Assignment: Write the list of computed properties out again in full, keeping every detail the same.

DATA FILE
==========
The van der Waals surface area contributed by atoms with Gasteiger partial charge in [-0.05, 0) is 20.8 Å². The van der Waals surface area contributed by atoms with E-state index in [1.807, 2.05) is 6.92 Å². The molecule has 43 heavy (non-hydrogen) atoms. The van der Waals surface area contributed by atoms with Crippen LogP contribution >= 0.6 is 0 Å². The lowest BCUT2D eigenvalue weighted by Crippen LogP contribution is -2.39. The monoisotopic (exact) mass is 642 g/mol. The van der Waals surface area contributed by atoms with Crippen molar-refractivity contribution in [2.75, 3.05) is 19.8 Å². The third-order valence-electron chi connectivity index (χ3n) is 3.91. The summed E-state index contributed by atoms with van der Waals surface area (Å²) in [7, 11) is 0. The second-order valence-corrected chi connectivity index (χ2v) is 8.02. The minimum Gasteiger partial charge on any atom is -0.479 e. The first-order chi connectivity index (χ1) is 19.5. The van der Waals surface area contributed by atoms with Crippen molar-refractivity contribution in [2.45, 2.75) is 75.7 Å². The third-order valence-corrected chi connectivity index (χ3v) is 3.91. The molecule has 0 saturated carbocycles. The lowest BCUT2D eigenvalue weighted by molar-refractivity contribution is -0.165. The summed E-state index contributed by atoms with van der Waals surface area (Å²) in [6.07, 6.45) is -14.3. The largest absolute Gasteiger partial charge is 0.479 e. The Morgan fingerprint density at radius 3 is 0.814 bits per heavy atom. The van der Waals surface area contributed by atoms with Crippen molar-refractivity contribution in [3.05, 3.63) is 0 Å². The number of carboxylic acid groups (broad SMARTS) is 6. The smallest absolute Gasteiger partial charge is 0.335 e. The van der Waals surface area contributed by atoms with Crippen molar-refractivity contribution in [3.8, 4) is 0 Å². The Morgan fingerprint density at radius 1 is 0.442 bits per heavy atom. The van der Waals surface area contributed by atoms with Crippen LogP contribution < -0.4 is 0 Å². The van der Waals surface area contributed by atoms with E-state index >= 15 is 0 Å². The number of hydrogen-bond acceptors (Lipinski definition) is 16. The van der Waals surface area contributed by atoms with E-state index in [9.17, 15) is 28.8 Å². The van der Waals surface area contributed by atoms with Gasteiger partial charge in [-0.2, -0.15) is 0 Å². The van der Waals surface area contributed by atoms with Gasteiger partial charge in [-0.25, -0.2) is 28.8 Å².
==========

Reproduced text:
The van der Waals surface area contributed by atoms with Gasteiger partial charge in [-0.05, 0) is 20.8 Å². The van der Waals surface area contributed by atoms with E-state index in [1.807, 2.05) is 6.92 Å². The molecule has 43 heavy (non-hydrogen) atoms. The van der Waals surface area contributed by atoms with Crippen LogP contribution >= 0.6 is 0 Å². The lowest BCUT2D eigenvalue weighted by Crippen LogP contribution is -2.39. The monoisotopic (exact) mass is 642 g/mol. The van der Waals surface area contributed by atoms with Crippen molar-refractivity contribution in [2.75, 3.05) is 19.8 Å². The third-order valence-electron chi connectivity index (χ3n) is 3.91. The summed E-state index contributed by atoms with van der Waals surface area (Å²) in [7, 11) is 0. The second-order valence-corrected chi connectivity index (χ2v) is 8.02. The minimum Gasteiger partial charge on any atom is -0.479 e. The first-order chi connectivity index (χ1) is 19.5. The van der Waals surface area contributed by atoms with Crippen molar-refractivity contribution in [2.45, 2.75) is 75.7 Å². The third-order valence-corrected chi connectivity index (χ3v) is 3.91. The molecule has 0 saturated carbocycles. The lowest BCUT2D eigenvalue weighted by molar-refractivity contribution is -0.165. The summed E-state index contributed by atoms with van der Waals surface area (Å²) in [6.07, 6.45) is -14.3. The largest absolute Gasteiger partial charge is 0.479 e. The Morgan fingerprint density at radius 3 is 0.814 bits per heavy atom. The van der Waals surface area contributed by atoms with Crippen molar-refractivity contribution in [3.05, 3.63) is 0 Å². The number of carboxylic acid groups (broad SMARTS) is 6. The smallest absolute Gasteiger partial charge is 0.335 e. The van der Waals surface area contributed by atoms with Crippen molar-refractivity contribution in [3.8, 4) is 0 Å². The Morgan fingerprint density at radius 1 is 0.442 bits per heavy atom. The van der Waals surface area contributed by atoms with Crippen LogP contribution < -0.4 is 0 Å². The van der Waals surface area contributed by atoms with E-state index >= 15 is 0 Å². The number of hydrogen-bond acceptors (Lipinski definition) is 16. The van der Waals surface area contributed by atoms with E-state index in [9.17, 15) is 28.8 Å². The van der Waals surface area contributed by atoms with Gasteiger partial charge in [-0.2, -0.15) is 0 Å². The van der Waals surface area contributed by atoms with Gasteiger partial charge in [-0.25, -0.2) is 28.8 Å².